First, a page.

CineSavant Column

Saturday April 27, 2019


Disc release news hound Gary Teetzel reports that Mill Creek and Kit Parker are reaching even further into the Columbia/Sony vault for more ‘noir’ thrillers. I’ve already reviewed a 9-title Volume One set. A Volume Two is due in a couple of months, and they’ve just announced a Volume 3 for September. It’s not a bad list — I see one title already out from Twilight Time, three Brit imports, potentially interesting items from Paul Wendkos and André De Toth, and a Don Siegel classic. All will be very welcome in Blu-ray if the quality of the encoding matches Volume One:

The Shadow in the Window (1956) dir. William Asher, The Long Haul (1957) dir. Ken Hughes, Pickup Alley (1957) dir. John Gilling, She Played with Fire (1957) dir. Sidney Gilliat, The Tijuana Story (1957) dir. Leslie Kardos, The Lineup (1958) dir. Don Siegel, The Case Against Brooklyn (1958) dir. Paul Wendkos, The Crimson Kimono (1959) dir. Samuel Fuller, and Man on a String (1960) dir. André De Toth.

There is at present an interesting entry in Amazon for an Arrow Academy Blu-ray of G.W. Pabst’s 1932 L’Atlantide, a magnetic attraction for fans of the legendary Brigitte Helm. Many early talkies were produced in separate language versions, and this appears to be the French version co-starring Pierre Blanchar, as opposed to the German version with Heinz Klingenberg, Die Herrin von Atlantis. Although it hasn’t been super-scarce, L’Atlantide is one famed fantasy I’ve managed to miss all my life. The stills are fairly incredible-looking. Most of the supporting players are the same in both versions, including a youthful Vladimir Sokoloff, who is always good. When producer Seymour Nebenzal came to the U.S., he would remake his big hit “M”, and recycle scenes from this L’Atlantide for his Siren of Atlantis (1949) with Maria Montez. I haven’t seen that, either, and it has a reputation as a Camp classic. I hope I got some of this right; the relationship of all these versions and remakes could very well have me confused.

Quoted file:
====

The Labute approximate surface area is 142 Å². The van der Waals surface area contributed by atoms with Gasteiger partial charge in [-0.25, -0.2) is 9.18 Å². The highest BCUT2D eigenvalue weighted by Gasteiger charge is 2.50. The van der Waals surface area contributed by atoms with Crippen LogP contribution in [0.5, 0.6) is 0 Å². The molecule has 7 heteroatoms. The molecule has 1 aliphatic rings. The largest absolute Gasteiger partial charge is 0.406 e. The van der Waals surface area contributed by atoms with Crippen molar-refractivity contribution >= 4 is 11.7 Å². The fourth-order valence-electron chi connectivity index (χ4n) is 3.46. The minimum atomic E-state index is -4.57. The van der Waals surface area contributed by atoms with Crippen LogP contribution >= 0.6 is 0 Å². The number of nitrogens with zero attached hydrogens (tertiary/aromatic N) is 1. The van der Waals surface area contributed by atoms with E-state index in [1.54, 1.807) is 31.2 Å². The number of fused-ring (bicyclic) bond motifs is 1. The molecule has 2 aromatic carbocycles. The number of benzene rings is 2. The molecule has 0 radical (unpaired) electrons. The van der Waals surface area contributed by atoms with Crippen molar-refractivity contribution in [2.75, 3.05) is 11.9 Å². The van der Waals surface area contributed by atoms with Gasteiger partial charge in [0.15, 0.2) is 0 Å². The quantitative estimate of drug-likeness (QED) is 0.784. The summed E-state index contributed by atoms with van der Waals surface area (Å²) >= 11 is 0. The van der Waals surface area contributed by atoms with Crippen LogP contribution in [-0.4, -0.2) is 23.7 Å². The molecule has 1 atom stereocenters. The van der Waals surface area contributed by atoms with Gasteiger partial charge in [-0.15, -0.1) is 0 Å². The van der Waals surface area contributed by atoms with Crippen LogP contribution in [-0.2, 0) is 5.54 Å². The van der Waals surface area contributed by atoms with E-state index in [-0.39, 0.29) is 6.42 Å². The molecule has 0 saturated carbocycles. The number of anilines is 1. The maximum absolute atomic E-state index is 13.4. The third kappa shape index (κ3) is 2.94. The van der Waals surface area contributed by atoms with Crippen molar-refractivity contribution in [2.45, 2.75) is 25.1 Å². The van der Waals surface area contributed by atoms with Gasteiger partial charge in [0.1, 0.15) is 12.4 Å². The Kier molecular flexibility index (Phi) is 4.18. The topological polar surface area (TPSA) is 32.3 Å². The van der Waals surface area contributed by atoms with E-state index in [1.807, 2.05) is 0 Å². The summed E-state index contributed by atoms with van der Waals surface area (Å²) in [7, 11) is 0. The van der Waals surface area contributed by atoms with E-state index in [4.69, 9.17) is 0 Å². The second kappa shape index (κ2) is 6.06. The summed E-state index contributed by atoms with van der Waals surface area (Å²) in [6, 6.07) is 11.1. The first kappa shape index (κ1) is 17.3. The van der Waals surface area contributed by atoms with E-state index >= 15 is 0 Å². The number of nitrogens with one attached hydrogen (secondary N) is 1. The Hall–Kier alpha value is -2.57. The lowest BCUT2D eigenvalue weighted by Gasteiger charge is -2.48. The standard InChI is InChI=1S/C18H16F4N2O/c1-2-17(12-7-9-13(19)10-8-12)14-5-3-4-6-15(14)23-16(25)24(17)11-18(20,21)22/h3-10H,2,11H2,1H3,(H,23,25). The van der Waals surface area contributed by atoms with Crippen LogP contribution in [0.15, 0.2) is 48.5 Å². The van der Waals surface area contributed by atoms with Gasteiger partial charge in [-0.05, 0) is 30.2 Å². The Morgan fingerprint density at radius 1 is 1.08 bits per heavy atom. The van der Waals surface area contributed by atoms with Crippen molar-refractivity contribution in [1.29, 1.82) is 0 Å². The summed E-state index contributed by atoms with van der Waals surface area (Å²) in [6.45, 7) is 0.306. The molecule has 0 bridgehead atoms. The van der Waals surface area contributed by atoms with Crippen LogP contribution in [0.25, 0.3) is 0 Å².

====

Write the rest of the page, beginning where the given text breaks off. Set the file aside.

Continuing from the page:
The Amazon posting is a bit shaky because of the given release date: ‘December 31, 2019.’ In the past, listings that jump ahead to the last day of the year have turned out to mean, ‘no date yet determined,’ or even, ‘Is this really coming out?’ So I’m not exactly holding my breath yet. Someday I’ll get to see Edgar G. Ulmer’s Antinea, l’amante della città sepolta (“Antinea, Lover of the Hidden City”, 1961), aka L’Atlantide, also aka Journey Beneath the Desert. It stars Jean-Louis Trintignant and Haya Harareet, and was designed by Ulmer, who took over after the initial director Frank Borzage took ill. But I want to see it in a good presentation: it was filmed in Technirama and Technicolor. Ariannè Ulmer Cipes had an incredible Italian poster for it in her house in Sherman Oaks.

To finish up, correspondent Bill Migicovsky forwards Anne Billson’s highly educational Guardian article on subtitling issues, called Say What? Why Film Translators Are in a War of Words over Subtitles. It’s specifically about international translation issues in Cuarón’s Roma, but one paragraph about an older subtitling technique was news to me as well.

Thanks for reading! — Glenn Erickson